Now this is something you have to hear

Soka's new facility provides terrific sound quality, a rarity in a multipurpose hall.

September 17, 2011|MARK SWED | MUSIC CRITIC

There is something new under the South Orange County sun.

The Soka Performing Arts Center, which opens Saturday night with a gala concert by the Pacific Symphony, may seem but a modestly budgeted $73-million facility at a small, little-known 10-year-old private liberal arts college The facility at Soka University of America, tucked away in the hills of Aliso Viejo, consists of a multipurpose hall of about 1,000 seats and a black box named Nelson Mandela Hall.

Certainly on the same weekend the high profile $414-million Kauffman Center for the Performing Arts opens in Kansas City, Mo., Soka is small potatoes in comparison. And Soka obviously pales next to glittery new concert halls in Helsinki, Finland, and Montreal, which have also opened this month.

But I can already envision arts administrators from all over driving their rental cars, eyes glued to the GPS, as they search for Soka's out-of-the-way marvel in hopes that they might build one of their own.

For The Record
Los Angeles Times Friday, September 23, 2011 Home Edition Main News Part A Page 4 Science Desk 1 inches; 54 words Type of Material: Correction
Soka Performing Arts Center: A Sept. 17 Calendar section article about the opening of the Soka Performing Arts Center referred to Soka University of America as a 10-year-old private liberal arts college. It is Soka's campus in Aliso Viejo that is 10 years old; Soka University opened its first campus in Calabasas in 1987.

From the evidence of the Pacific Symphony's dress rehearsal Tuesday night, Soka is the best concert hall of its size in Southern California (Ambassador Auditorium included) and most likely in a much greater area than that.

Were it a dedicated concert hall, Soka would be an exceptional accomplishment. For a multipurpose hall, it seems an exception to the laws of physics. Yasuhisa Toyota, the acoustician of Walt Disney Concert Hall (and also of the new venues in Kansas City and Helsinki), has produced a small masterpiece that is likely to have very large repercussions.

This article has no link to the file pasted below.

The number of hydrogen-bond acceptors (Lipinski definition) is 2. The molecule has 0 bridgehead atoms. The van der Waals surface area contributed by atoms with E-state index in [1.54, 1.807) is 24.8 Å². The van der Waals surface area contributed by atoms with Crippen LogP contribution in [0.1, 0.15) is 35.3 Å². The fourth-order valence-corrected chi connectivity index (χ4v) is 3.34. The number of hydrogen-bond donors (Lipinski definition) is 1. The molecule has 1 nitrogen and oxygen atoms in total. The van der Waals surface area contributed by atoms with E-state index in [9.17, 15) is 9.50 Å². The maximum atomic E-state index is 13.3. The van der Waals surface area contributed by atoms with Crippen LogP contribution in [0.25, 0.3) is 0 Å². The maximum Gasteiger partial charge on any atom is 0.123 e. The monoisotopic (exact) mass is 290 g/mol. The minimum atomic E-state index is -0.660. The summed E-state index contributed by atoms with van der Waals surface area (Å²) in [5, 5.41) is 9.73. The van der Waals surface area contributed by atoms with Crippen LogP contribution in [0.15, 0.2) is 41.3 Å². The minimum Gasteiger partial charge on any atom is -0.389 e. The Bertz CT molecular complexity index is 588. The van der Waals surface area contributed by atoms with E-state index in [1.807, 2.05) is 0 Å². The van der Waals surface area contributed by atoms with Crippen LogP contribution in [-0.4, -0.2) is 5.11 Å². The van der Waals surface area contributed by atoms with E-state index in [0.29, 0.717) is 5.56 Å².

Soka can be configured as a 1,200-seat convocation hall, a 1,046-seat thrust stage, a 929-seat concert hall and a 723-seat proscenium stage. That is a recipe for acoustical disaster. The compromises for buildings that need sonic liveliness for unamplified music but a drier sound for amplified music and the spoken voice typically create dully unsatisfactory results for everything and especially for concert music ( pace, Dorothy Chandler Pavilion).

Tuesday night, I heard only the concert hall configuration. So the usual caveats after an early listen are in order. Maybe the hall will prove inadequate for all uses, but that is not very likely. Toyota's solution for scaling down reverberation is a split ceiling with a mechanism for applying dampening material. The electronics, which were not used at the rehearsal, are by Fred Vogler, the Los Angeles Philharmonic's sound designer.

But however the multipurpose part turns out, Soka is a great concert hall with all the right priorities. The building, designed by Doss Mabe of ZGF Architects LLP, is understated, airy, unfussy. It suits the mood of the serene campus' fountains, lotus pool and statue of the Mahatma Gandhi.

The hall itself is, like Disney, vineyard style (the Toyota trademark) but simpler. The interior, with cherry wood on the walls, has a Zen-like calm. The seats are similar to those of Disney in construction and material. Even the music stands are the same.

But at less than half the size of Disney, Soka is considerably more intimate, creating a powerfully immersive feeling for the listener. The front row of seats is actually on the stage floor itself for a you-are-there experience of being in the orchestra.

There can be pitfalls to this. Listening close-up could prove overwhelming to some. The players are not on risers -- a multipurpose hall needs a smooth floor -- and that makes instrumental balance and transparency more of a challenge. This was especially so at Tuesday's rehearsal, since the Pacific Symphony's music director, Carl St.Clair, chose a program of brilliant 20th century repertory: John Adams' "Short Ride in a Fast Machine," Rachmaninoff's Piano Concerto No. 2 (with Horacio Gutierrez as soloist), and excerpts from Prokofiev's "Romeo and Juliet" and Ravel's "Daphnis and Chloe."

The difference between seats near the stage and farther away can sometimes seem more exaggerated in smaller spaces than grand ones, where the sound has more room to move around. But Toyota told me Tuesday that the height of the ceiling makes the most difference, and Soka's acoustical ceiling, which is above the sound reflectors, is almost the same height as Disney's.

Still, even with the orchestra sound inevitably in-your-face upfront, individual instrumental colors remained distinct and textural transparency was excellent. The physicality of the timpani and brass proved incomparable. In the back and on the sides, the orchestra had more bloom but the physicality remained mostly intact. Wherever I sat, the big effects were ramped up to the knockout setting.

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